Small-Cap ETFs & Stocks To Outperform This Holiday Season

The holiday season is off to a great start this year buoyed by a digital shopping boom. Online sales jumped 28% to $3.7 billion on Thanksgiving Day and 23.6% to a record $6.22 billion on Black Friday, according to Adobe Analytics. This makes Thursday the fastest-growing day for e-commerce sales in history and marks the first Friday after Thanksgiving Day in history to see more than $2 billion in sales from smartphones. About 33.5% of e-commerce sales came from mobile devices compared with 29.1% in 2017.

Despite the optimism, the three major indices logged in their biggest losses in a Thanksgiving week since 2011, with the Dow Jones, the S&P 500 and the Nasdaq Composite Index tumbling 4.4%, 3.8%, and 4.3%, respectively. The decline came amid myriad woes, especially the ongoing trade tensions between the United States and China, global growth worries, FAANG sell-off as well as the worsening oil price rout.

However, if we go by history, stocks are expected to rise, recovering all their losses over the next month. This is especially true as the Dow Jones Industrial Average, the S&P 500, the Nasdaq 100 and the Russell 2000 indexes all generally climb between Thanksgiving and Christmas Eve, according to data from Kensho. The Dow Jones has returned an average of 1.93% in the time period since 1990, while the S&P 500 and the Nasdaq gained 1.77% and 1.66% respectively. The Russell 2000 has outperformed during the holidays, rising on average 2.46%.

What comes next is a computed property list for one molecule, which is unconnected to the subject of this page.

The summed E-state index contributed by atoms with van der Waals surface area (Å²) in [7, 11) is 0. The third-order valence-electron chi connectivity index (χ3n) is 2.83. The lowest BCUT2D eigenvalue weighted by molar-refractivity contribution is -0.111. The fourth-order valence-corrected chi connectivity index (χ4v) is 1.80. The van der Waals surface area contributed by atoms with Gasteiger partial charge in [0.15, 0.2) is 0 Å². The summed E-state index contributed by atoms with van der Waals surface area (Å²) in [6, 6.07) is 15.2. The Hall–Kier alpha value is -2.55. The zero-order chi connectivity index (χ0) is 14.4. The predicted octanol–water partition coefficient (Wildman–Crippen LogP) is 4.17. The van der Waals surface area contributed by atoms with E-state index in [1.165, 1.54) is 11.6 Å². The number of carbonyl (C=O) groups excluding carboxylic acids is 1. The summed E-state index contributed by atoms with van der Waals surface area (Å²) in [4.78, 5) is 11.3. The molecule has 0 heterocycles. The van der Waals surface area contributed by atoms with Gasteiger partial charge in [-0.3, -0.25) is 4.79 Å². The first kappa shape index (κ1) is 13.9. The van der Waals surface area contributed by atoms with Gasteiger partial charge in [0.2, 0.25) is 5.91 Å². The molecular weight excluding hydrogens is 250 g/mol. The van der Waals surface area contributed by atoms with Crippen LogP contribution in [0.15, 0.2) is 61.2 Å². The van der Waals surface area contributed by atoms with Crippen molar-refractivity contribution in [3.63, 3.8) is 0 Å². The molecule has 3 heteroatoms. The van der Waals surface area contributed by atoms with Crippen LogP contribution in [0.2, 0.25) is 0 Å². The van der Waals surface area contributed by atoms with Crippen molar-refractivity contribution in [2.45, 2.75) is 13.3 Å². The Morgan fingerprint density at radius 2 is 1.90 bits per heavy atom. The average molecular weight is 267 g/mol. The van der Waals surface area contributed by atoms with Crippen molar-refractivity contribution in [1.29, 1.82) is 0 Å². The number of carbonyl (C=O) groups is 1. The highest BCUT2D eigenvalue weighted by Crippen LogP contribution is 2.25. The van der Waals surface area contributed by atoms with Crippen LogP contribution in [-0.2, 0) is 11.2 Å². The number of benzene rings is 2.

The outperformance of the small-caps seems to hold true this year given that these pint-sized stocks are well insulated from international headwinds, which we are currently seeing. These are considered safe and better plays if any political issue or economic turmoil creeps into the picture. Additionally, the strength in U.S. dollar, which makes domestic goods more expensive overseas, will also support the small-cap surge. The Russell 2000 Index was down only 0.5% in a Thanksgiving week.

Further, a booming economy will provide a lift to stock prices. This is especially true as the American economy has been on a solid pace of growth with robust job creation, strong GDP growth, a 50-year low unemployment rate, the fastest pace of wage gains in nearly a decade, and rising consumer and business confidence. While third-quarter GDP growth slowed to 3.5% from 4.2% in the second quarter amid growing headwinds from trade, it marks the best two-quarter stretch in four years. With this, the economy is on pace for the fastest annual growth in 13 years.

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